Tuesday, August 31, 2010

Has Feminism Made Women Happier?

Two University of Pennsylvania economists have completed a study showing that over the past four decades the happiness gap between whites and African Americans has been significantly reduced.

That's good news indeed and Julia Baird is right to offer it as proof that the civil rights movement has made an appreciable difference in the lives of African Americans. Link here.

But, as she notes, the picture is not quite as clear as it first appears. While African American women have enjoyed the greatest increase in their personal happiness, African American men did not have any increase at all.

Why is it that the civil rights movement, in practice, seems to have been biased against men? Why is it that the movement did not save African American males?

Baird asks the right question, and perhaps, for now, it is good enough merely to isolate the issue. To answer it we would want to look at how the mix of the civil rights movement and feminism might have disadvantaged black men.

And Baird notes that increased happiness among African American women is not the only reason that the gap has diminished. The other reason is that white women are considerably more unhappy today than they were forty years ago.

In her words: "In fact, the key to this trend is women-- white women of all ages and incomes are substantially less happy, while, intriguingly, black women at the same time have become much happier. Yet in the 1970s white women were the happiest of any group. What happened? Why didn't feminism bring them the happiness civil rights brought blacks?"
You might be excused if you do a double-take reading this, from the keyboard of a serious feminist like Julia Baird.

How can it be that in the time before contemporary feminism white women were the happiest group in America? Weren't they supposed to have been suffering discrimination and oppression, being deprived of their rights in exactly the same way that blacks had been?

The evidence suggests otherwise. Could it be that women in pre-feminist days did not have it all that badly after all?

At the very least, the statistics, gathered by two women economists, raise the issue.

Baird's second point is equally salient. How is it that feminism did not bring white women the same happiness that the civil rights movement brought to black women?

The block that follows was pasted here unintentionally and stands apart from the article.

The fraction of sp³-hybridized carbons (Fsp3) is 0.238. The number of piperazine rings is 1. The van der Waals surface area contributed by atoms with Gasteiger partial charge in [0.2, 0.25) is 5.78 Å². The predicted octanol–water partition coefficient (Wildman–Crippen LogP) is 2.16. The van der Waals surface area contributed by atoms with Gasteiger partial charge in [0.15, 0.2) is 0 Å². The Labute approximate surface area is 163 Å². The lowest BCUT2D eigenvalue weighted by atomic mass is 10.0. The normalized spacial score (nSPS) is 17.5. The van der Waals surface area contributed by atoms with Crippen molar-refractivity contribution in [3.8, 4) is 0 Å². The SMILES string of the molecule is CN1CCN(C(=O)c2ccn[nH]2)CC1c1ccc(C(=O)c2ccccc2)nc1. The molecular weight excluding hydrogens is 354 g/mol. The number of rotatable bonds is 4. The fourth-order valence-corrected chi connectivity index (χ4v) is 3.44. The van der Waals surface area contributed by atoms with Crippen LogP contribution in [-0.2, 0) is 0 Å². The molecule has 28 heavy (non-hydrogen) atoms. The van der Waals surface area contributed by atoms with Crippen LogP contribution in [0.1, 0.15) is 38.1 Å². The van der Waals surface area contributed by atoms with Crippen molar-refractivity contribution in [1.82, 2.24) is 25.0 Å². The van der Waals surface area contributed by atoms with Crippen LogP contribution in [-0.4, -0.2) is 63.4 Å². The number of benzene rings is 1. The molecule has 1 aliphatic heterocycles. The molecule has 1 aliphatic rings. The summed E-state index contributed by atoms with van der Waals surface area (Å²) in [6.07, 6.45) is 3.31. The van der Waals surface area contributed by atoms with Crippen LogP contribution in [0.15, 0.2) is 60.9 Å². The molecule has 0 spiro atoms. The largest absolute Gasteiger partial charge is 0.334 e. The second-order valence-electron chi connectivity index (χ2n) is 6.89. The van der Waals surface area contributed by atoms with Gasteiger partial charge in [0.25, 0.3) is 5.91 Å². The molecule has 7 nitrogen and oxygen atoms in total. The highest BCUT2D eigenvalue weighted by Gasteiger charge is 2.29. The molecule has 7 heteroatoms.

Baird takes a few stabs at rationalizing this, but clearly feminism has managed to make white women significantly unhappier. It may be that drawing an analogy between the way white America treated blacks and the way male Americans were treating women is specious.

Perhaps the oppression and discrimination experienced by American blacks was real in a way that the oppression and discrimination that feminists insisted was the lot of women was not.

Feminists might have felt empathy for the suffering of their African American fellow citizens, but that does not mean that they were suffering from involuntarily servitude and pervasive social discrimination.

Ideologically, feminism was a far more radical movement than civil rights. Civil rights leaders wanted African Americans to be respected as fellow citizens, to have a place at the table at all levels of American society, to participate fully in the political process, and to have the fullest opportunity to compete in the marketplace.

Civil rights was not about destroying the system, but improving it by allowing greater participation. After all, it was President Eisenhower who called in the troops to desegregate Little Rock's Central High School in 1957.

America needed to overcome institutional racism, the better to offer African Americans full access to the American dream.

Of course, some African American leaders wanted civil rights to be a liberation movement-- Rev. Jeremiah Wright comes to mind-- but that was neither its impetus nor its theoretical basis.

The contemporary civil rights movement came of age in the 1950s and 1960s. It did not share the radical leftist tinge that inspired the post-Vietnam feminist movement.

As Joan Didion wrote in 1972, feminism was based on an ideology that saw women as the vanguard of a Marxist revolution against patriarchy, capitalism, and imperialism.

Didion suggested forty years ago that women were being induced by feminism to deny the reality of their experience in order to become a revolutionary vanguard. The new statistics about the decline in white women's happiness seems to be saying that she was far more right than wrong. Too often, feminism was using women to advance a radical political agenda.

Julia Baird would doubtless disagree, but it appears that feminism was not really constructed to benefit women. Perhaps the fact that white women are significantly less happy than they were in pre-feminist days should not be such a surprise.


Stuart Schneiderman said...